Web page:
January 21, 2016
The holidays are over. Americans have resolved to lose weight, and the demand for cheese is down, but farmer and cheese maker Gail Hobbs is busier than ever, getting ready for the birth of as many as 200 baby goats. To help with this year’s newborns, she put out a call for animal lovers to come and cuddle. The response was overwhelming, as Sandy Hausman reports.
Caromont Farm sits on a long, unpaved road in southwest Albemarle County – 25 acres of hilly, wooded land dotted with an assortment of buildings and hoop barns patrolled by four dogs trained to guard livestock, a couple of cats and three peacocks.
“We had one who just showed up one lucky day," says farmer Gail Hobbs. "He was in the chicken pen, and then a neighbor gave me a female, and then they have a son.”
Hobbs is the founder of Caromont, which she named for her home state – North Carolina – and the nearest town, Esmont. A former chef, she planned to produce fine goat cheese, and toward that end she now has a milking herd of about a hundred. All of those does are now pregnant. They’ll start giving birth at the end of this month and nursing their babies.
“They suck for 24 hours and get that much needed mother’s first milk, which is called colostrum," she explains. "Every mammal makes colostrum, and that gives the baby goat just good immunity, and she basically receives the mother’s immunity through that milk.”
But after 24 hours, Hobbs separates the kids from their mothers and begins feeding them cows’ milk by hand.
“This encourages bonding to us as humans, because they are the future generations of my company and my cheese. If you do not do that, you will not get your hands on them. They will be wild. They will kick, so thinking about the next 3-5 years we take them, we feed them, they bond to us, and then the mothers begin their role as the Caramont Gals.”
She has a several staffers and an intern to help, but Hobbs thought it might be good to have a few more people on hand.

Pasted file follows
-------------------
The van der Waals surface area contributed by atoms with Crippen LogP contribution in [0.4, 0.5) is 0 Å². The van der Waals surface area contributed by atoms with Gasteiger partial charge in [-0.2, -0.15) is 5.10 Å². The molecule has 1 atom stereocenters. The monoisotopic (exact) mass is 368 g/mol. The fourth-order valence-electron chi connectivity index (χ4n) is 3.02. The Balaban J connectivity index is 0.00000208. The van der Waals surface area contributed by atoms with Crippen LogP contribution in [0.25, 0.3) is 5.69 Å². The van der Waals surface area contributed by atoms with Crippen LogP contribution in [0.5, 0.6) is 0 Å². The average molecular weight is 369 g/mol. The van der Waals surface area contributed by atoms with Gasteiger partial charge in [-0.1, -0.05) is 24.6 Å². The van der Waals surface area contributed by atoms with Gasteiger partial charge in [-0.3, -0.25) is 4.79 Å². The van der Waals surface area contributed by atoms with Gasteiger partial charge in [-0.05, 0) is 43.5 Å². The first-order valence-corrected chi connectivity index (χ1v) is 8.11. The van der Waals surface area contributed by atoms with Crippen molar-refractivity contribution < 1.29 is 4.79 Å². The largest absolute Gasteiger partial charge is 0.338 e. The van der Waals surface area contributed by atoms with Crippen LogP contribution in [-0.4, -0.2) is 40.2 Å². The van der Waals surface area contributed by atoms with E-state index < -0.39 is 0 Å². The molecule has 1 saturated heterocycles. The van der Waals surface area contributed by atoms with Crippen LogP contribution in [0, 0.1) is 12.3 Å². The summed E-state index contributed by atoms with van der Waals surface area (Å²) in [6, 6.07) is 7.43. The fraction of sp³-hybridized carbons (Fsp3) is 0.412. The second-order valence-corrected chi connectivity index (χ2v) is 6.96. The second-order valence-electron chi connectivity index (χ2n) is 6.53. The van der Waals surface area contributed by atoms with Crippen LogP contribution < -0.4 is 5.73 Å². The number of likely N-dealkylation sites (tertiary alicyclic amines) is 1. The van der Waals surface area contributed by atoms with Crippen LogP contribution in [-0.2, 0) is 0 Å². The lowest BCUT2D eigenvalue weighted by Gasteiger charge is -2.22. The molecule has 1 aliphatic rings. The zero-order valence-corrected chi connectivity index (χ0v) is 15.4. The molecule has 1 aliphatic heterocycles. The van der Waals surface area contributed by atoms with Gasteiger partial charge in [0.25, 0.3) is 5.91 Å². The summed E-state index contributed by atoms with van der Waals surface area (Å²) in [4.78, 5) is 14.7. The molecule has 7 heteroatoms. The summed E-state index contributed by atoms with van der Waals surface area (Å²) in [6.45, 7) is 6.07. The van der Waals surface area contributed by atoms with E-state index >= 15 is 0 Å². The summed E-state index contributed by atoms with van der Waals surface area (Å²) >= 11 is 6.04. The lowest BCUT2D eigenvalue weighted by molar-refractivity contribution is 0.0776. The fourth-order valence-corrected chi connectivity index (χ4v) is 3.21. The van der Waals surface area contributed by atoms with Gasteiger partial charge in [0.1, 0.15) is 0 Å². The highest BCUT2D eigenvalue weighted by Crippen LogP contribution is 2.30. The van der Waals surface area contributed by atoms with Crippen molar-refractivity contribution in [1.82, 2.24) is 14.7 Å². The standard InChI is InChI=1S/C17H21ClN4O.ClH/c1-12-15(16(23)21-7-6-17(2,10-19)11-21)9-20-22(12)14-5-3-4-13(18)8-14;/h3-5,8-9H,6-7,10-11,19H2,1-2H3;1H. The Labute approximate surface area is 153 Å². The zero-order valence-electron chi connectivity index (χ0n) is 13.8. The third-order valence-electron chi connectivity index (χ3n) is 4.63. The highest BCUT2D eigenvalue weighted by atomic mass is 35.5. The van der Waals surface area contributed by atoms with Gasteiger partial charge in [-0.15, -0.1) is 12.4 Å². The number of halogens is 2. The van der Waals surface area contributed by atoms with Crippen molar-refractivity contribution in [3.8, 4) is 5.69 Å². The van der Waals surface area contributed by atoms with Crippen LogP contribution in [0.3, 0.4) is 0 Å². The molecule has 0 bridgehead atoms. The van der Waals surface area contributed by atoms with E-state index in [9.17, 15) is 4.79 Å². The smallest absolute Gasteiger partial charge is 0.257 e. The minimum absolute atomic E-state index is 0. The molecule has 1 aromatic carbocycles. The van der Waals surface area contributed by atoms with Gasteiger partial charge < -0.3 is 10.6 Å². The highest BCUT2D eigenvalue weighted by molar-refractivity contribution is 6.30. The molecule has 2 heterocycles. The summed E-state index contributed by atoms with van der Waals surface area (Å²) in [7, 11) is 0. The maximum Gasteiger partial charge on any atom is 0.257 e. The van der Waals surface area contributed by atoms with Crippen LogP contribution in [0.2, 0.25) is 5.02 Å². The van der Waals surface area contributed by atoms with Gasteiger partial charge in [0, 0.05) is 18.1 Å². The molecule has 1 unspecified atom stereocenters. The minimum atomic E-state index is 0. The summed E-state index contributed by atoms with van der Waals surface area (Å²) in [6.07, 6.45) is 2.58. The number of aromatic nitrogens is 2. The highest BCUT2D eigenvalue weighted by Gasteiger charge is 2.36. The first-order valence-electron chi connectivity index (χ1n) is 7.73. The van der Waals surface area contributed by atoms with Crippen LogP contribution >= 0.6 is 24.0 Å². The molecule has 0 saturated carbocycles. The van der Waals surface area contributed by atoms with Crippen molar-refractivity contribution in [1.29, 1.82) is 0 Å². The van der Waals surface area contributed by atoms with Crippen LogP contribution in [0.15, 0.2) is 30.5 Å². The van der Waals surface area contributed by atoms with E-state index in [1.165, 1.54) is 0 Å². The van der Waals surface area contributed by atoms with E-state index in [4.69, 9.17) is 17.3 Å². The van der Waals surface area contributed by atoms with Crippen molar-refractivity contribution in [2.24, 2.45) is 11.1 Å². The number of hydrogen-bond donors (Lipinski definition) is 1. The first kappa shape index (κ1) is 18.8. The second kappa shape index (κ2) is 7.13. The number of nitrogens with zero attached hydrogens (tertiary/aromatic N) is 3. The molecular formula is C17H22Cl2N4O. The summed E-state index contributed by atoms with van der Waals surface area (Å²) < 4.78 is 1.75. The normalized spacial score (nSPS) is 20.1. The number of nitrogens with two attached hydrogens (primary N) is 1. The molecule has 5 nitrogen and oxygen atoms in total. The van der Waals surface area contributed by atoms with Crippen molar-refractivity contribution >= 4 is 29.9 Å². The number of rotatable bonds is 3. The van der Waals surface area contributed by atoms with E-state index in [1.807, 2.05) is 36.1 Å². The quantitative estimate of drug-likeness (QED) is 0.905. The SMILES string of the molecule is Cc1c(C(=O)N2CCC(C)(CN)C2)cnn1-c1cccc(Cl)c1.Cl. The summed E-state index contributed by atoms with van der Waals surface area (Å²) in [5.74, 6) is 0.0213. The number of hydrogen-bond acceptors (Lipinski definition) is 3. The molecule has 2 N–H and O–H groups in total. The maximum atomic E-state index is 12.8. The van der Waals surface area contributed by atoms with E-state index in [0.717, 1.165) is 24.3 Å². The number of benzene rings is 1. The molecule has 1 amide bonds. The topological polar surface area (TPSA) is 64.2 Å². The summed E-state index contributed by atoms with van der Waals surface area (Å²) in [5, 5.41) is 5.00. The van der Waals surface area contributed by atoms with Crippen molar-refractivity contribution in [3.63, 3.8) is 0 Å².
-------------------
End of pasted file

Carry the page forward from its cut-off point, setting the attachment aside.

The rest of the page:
“We’re a small farm. We’re artisan cheesemakers. We don’t have subsidies. We don’t enjoy a lot of what the bigger companies have, and so we have to be entrepreneurs as well.”
And she knew people would enjoy cuddling baby goats.
“They’ll jump in your lap and go to sleep. There is nothing more adorable than to see the sheer joy that they just have. They love to play. They don’t need to be cuddled. Somebody said a couple of days ago, “I think it’s the people who need to be cuddled and not the goats.”
What happened next seem to prove the point. Caromont put out the call on Facebook.
“It was quite possibly the most naieve thing we’ve ever attempted," Hobbs says, adding that the message went viral.
The schedule filled in the first hour with 165 people willing to fill four-hour shifts. A local TV station called to do a story, so did several TV networks, The Washington Post, Huff Post and Buzz Feed. Gail Hobbs was trending -- right up there with Michelle Obama. It was sad turning many people away, but Hobbs promised to accept new volunteers next year, and – in the meantime – offered this advice.
“I find myself wishing for everyone who wanted to come here from very far away to find that farmer close to you. Somebody called me today and said they had seen some other volunteer programs coming up. So I’ve inspired a movement.”
And for those who’d like to visit Caromont Farm, Hobbs offers free tours by appointment.